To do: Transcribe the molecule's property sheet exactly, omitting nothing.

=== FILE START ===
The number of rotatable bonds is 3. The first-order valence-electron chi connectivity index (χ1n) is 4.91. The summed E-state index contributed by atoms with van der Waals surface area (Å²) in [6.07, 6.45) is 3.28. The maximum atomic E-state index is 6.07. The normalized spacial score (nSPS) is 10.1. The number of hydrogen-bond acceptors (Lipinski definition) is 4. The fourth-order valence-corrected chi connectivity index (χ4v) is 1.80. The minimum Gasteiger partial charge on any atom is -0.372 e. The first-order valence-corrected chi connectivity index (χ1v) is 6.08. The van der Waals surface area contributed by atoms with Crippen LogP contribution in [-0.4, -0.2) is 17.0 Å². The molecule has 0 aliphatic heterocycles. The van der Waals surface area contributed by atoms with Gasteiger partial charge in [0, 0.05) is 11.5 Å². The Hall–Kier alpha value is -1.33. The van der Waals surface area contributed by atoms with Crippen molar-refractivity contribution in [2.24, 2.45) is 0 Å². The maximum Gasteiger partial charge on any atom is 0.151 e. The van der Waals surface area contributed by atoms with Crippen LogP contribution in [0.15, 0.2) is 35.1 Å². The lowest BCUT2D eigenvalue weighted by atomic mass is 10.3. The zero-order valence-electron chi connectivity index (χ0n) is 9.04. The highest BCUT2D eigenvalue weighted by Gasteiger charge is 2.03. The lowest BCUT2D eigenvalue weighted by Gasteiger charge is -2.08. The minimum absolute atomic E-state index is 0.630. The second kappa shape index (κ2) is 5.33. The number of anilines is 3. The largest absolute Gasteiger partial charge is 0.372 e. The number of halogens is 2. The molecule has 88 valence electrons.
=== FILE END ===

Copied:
The number of rotatable bonds is 3. The first-order valence-electron chi connectivity index (χ1n) is 4.91. The summed E-state index contributed by atoms with van der Waals surface area (Å²) in [6.07, 6.45) is 3.28. The maximum atomic E-state index is 6.07. The normalized spacial score (nSPS) is 10.1. The number of hydrogen-bond acceptors (Lipinski definition) is 4. The fourth-order valence-corrected chi connectivity index (χ4v) is 1.80. The minimum Gasteiger partial charge on any atom is -0.372 e. The first-order valence-corrected chi connectivity index (χ1v) is 6.08. The van der Waals surface area contributed by atoms with Crippen LogP contribution in [-0.4, -0.2) is 17.0 Å². The molecule has 0 aliphatic heterocycles. The van der Waals surface area contributed by atoms with Gasteiger partial charge in [0, 0.05) is 11.5 Å². The Hall–Kier alpha value is -1.33. The van der Waals surface area contributed by atoms with Crippen molar-refractivity contribution in [2.24, 2.45) is 0 Å². The maximum Gasteiger partial charge on any atom is 0.151 e. The van der Waals surface area contributed by atoms with Crippen LogP contribution in [0.15, 0.2) is 35.1 Å². The lowest BCUT2D eigenvalue weighted by atomic mass is 10.3. The zero-order valence-electron chi connectivity index (χ0n) is 9.04. The highest BCUT2D eigenvalue weighted by Gasteiger charge is 2.03. The lowest BCUT2D eigenvalue weighted by Gasteiger charge is -2.08. The minimum absolute atomic E-state index is 0.630. The second kappa shape index (κ2) is 5.33. The number of anilines is 3. The largest absolute Gasteiger partial charge is 0.372 e. The number of halogens is 2. The molecule has 88 valence electrons.